Thoughts on Action
"Contemplation often makes life miserable. We should act more, think less, and stop watching ourselves live." ~ Nicolas de Chamfort

Sucker at the Vet = Completely Broke at the Pediatrician Some Day?

A few weeks ago, our cat Jacques developed what we’ve affectionately been calling his pimp limp. Assuming he’d just had a too-hard landing from one of his many leaps off the kitchen island, we waited a while before thoughts of early onset arthritis and joint fluid infections guilted me into a trip to the vet this past Saturday. After a ninety-six point inspection on his front quarters, no obvious injuries or abnormalities were found and it was all chalked up to the possibility of a pulled muscle. No doubt earned in his many athletic endeavors, including…

Lounging on pizza boxes:

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Guarding the goldfish…

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Eating Happy Meals:

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Et cetera. At some point in the exam, our vet located a lump on his back. Something she assured me was most likely a fatty deposit, and felt like a fatty deposit, but there was a teeny tiny outside chance it could be a tumor. She recommended just waiting and keeping an eye on it, but said I also had the option of having some liquid drawn from it to be sent to the lab. Working off my general suspicion that vets, doctors and dentists are fear-mongers who rack up insurance bills by talking you into testing or fixing problems you don’t have, I was surprised by her wait-and-see recommendation, and left the office feeling pretty confident it was nothing to worry about.

Until we hit the first traffic light and Drew said, “I’m surprised you didn’t want him tested. I would have thought this was the type of thing that would have driven you insane wondering about.”

One U-Turn later, poor Jacques (who was certain he’d narrowly escaped) was having a needle plunged in his back. 24 hours later, I’m $120 lighter for a lab test that came back negative, but I’m a thousand times more sane.

I’m also feeling like a bit of an idiot, and realizing that I’m completely irrational when it comes to being paranoid about the cats’ health. And if I’m like this with a couple of flea bags, what am I going to be like if we have kids? Scuttling them off to the pediatrician for every cough that sounds suspiciously rattly? Signing off on orthodontia treatments that resemble medieval torture devices? Ordering the $4,000 custom helmet Adam Carolla always rails about being talked into for his kid’s “mis-shapen” head?

I had, up until this point, not factored health issues into the whole “we’d be dead broke if we had kids” thing. There was no need to. The cost of diapers, daycare and socks the size of marshmallows was more than enough to send me into a tailspin. But while diapers, daycare and socks are a must, some of these health-related items are Maybes at best.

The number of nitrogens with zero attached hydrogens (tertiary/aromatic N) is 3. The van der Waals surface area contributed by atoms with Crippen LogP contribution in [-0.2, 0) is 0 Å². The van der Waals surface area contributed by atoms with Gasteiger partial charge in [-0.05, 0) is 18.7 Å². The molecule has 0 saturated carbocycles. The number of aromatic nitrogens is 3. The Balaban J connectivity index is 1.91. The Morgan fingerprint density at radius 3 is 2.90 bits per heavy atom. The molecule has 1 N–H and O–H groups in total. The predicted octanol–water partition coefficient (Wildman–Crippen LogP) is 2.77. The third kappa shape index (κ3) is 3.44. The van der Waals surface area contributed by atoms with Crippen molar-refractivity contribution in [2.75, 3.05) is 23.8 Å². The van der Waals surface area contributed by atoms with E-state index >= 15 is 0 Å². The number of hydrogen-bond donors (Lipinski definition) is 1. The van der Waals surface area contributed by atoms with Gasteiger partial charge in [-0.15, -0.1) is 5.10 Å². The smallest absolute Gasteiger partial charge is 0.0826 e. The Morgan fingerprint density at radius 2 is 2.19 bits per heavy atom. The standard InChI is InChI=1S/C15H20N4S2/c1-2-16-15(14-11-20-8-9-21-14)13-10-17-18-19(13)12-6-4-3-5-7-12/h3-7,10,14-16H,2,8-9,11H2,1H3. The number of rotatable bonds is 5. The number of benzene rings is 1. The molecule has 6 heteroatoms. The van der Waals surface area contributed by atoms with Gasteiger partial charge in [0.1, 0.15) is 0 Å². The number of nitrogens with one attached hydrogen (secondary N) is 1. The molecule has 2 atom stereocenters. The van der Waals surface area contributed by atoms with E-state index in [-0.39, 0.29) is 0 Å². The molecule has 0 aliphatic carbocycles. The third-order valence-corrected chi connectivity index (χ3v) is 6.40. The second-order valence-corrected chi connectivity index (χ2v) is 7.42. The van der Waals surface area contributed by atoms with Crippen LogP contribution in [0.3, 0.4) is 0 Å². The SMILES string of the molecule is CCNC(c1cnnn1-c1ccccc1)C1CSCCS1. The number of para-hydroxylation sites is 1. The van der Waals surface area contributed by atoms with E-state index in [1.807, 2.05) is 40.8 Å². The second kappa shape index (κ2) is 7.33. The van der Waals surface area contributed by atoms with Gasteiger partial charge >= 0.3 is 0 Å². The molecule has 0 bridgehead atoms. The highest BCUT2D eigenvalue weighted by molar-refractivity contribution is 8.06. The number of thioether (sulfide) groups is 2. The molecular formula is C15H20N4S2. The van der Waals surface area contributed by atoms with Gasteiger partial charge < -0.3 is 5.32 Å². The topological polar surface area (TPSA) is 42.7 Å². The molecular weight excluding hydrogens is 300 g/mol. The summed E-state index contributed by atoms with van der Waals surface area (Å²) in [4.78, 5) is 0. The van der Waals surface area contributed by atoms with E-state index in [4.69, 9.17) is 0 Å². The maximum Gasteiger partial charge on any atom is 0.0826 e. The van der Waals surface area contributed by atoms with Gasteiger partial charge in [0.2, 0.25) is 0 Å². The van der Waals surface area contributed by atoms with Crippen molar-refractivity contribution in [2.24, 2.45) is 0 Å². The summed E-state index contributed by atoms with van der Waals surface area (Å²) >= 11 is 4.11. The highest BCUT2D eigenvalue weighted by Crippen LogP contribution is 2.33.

And we all know how well I do with processing the Maybes. Would I be dooming myself to a never-ending string of thoughts that I was being too cheap or lazy or defensive about something that could potentially screw up something REAL for my kid?

23 Responses to Sucker at the Vet = Completely Broke at the Pediatrician Some Day?

  • Megan says:

    I am in the same boat as you! My dog is my life, and my husband and I spend so much money on her it’s crazy. For example, she stepped on a bee in the yard and refused to put her paw down. A frantic trip to the vet later, Taffy sees the vet (who she adores) and immediately drops the injured paw and starts dancing around. Sigh.
    This is the same dog who is allergic to all outdoor grass, trees, pollens, molds, and dust mites, not to mention rice, yeast, carrots, beets, and soybeans. We are giving her allergy injections-that’s right-two per week, eventually weaning down to two per month for the REST OF HER LIFE. She’s three. Omg.
    So yeah, I get the money thing ;) That is most likely why when my husband and I get on the subject of kids, we look at Taffy, look at each other, and go “ehhh…..”

    • Maybe Lady
      Maybe Lady says:

      Wow, those allergies sound brutal! I’ve had it pretty easy with the cats thus far, but maybe that’s why this recent trip hit me so hard.

  • Jennifer says:

    You do what you do for the ones you love in your care, animals or people. This is not a bad thing. However having an accident prone dog I have thought many times “how could we afford a kid?” We have pet insurance which is worth every penny. Might want to look into that.

    • Maybe Lady
      Maybe Lady says:

      Yup, and having an accident-prone kid could be quite a financial swing. You just never know what you’re going to get! Pet insurance is a good recommendation – I never thought it was worth it when they were younger, but it might be now.

  • April says:

    Hi, Maybe Lady Liz!